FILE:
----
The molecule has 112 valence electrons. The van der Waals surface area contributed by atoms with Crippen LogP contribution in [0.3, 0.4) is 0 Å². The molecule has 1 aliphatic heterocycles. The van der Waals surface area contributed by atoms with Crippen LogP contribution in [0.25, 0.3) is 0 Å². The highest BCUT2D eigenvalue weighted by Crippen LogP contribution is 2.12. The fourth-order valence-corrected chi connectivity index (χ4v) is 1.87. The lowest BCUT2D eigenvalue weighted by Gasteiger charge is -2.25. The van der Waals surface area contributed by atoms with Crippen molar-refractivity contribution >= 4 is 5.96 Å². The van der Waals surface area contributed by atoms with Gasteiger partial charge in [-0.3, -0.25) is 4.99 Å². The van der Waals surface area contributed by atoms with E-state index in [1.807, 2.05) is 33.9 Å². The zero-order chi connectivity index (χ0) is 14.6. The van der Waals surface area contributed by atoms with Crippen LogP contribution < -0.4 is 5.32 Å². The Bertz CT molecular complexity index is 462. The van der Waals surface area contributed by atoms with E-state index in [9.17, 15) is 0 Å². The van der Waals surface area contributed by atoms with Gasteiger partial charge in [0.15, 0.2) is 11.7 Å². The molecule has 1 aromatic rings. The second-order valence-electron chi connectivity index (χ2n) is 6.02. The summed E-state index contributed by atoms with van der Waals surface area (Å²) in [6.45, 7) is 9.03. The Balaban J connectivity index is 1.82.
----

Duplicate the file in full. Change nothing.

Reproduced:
The molecule has 112 valence electrons. The van der Waals surface area contributed by atoms with Crippen LogP contribution in [0.3, 0.4) is 0 Å². The molecule has 1 aliphatic heterocycles. The van der Waals surface area contributed by atoms with Crippen LogP contribution in [0.25, 0.3) is 0 Å². The highest BCUT2D eigenvalue weighted by Crippen LogP contribution is 2.12. The fourth-order valence-corrected chi connectivity index (χ4v) is 1.87. The lowest BCUT2D eigenvalue weighted by Gasteiger charge is -2.25. The van der Waals surface area contributed by atoms with Crippen molar-refractivity contribution >= 4 is 5.96 Å². The van der Waals surface area contributed by atoms with Gasteiger partial charge in [-0.3, -0.25) is 4.99 Å². The van der Waals surface area contributed by atoms with E-state index in [1.807, 2.05) is 33.9 Å². The zero-order chi connectivity index (χ0) is 14.6. The van der Waals surface area contributed by atoms with Crippen LogP contribution < -0.4 is 5.32 Å². The Bertz CT molecular complexity index is 462. The van der Waals surface area contributed by atoms with E-state index in [9.17, 15) is 0 Å². The van der Waals surface area contributed by atoms with Gasteiger partial charge in [0.15, 0.2) is 11.7 Å². The molecule has 1 aromatic rings. The second-order valence-electron chi connectivity index (χ2n) is 6.02. The summed E-state index contributed by atoms with van der Waals surface area (Å²) in [6.45, 7) is 9.03. The Balaban J connectivity index is 1.82.